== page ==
Americans purchase almost two-thirds of their calories from large grocery stores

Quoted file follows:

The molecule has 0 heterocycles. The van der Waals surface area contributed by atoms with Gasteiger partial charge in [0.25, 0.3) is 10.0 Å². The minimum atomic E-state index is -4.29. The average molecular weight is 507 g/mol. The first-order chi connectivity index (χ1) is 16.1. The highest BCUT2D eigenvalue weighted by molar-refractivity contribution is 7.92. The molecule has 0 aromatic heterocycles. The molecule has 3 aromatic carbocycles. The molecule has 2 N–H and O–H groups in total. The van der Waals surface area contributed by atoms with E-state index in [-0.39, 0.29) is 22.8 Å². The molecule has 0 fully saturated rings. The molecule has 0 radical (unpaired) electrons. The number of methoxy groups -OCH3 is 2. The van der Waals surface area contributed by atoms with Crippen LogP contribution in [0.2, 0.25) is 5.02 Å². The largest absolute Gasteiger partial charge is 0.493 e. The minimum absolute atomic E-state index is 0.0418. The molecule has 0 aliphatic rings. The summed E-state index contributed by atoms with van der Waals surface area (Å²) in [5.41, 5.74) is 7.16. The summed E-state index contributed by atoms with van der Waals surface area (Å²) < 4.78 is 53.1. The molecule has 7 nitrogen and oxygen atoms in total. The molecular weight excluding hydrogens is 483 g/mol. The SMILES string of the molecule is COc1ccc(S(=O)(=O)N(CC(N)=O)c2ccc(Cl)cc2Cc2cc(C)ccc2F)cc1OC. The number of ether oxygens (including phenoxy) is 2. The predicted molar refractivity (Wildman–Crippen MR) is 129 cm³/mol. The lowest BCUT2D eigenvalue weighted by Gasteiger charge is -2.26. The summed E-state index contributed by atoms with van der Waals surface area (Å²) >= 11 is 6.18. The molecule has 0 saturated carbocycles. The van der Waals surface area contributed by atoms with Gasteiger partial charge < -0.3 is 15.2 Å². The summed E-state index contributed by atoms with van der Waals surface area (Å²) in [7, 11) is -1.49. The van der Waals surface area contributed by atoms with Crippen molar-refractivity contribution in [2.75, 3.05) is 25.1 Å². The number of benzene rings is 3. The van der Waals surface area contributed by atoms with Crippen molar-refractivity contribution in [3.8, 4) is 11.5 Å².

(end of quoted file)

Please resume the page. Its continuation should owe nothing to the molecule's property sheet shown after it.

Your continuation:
Americans acquire food from many sources—supermarkets, convenience stores, fast food outlets, and more. But in practice, large grocery stores dominate. A recent ERS analysis of household-level data from USDA’s National Household Food Acquisition and Purchase Survey (FoodAPS) found that three-quarters of U.S. households’ calories came from retail stores, with supermarkets, supercenters, and other large grocers providing 65 percent of calories by themselves. Small and specialty food stores like bakeries and farmers’ markets supplied 3 percent of calories and 6.5 percent came from convenience stores, dollar stores, and other stores. Restaurants and other eating places provided 17 percent of household calories. ERS researchers used the detailed FoodAPS data to calculate the nutrient value of food acquisitions and found that the overall nutritional quality of foods purchased at large grocery stores was higher than that of foods purchased at other retail outlets or restaurant and fast-food establishments. A version of this chart appears in the ERS report, Nutritional Quality of Foods Acquired by Americans: Findings from USDA’s National Household Food Acquisition and Purchase Survey, released on February 21, 2018.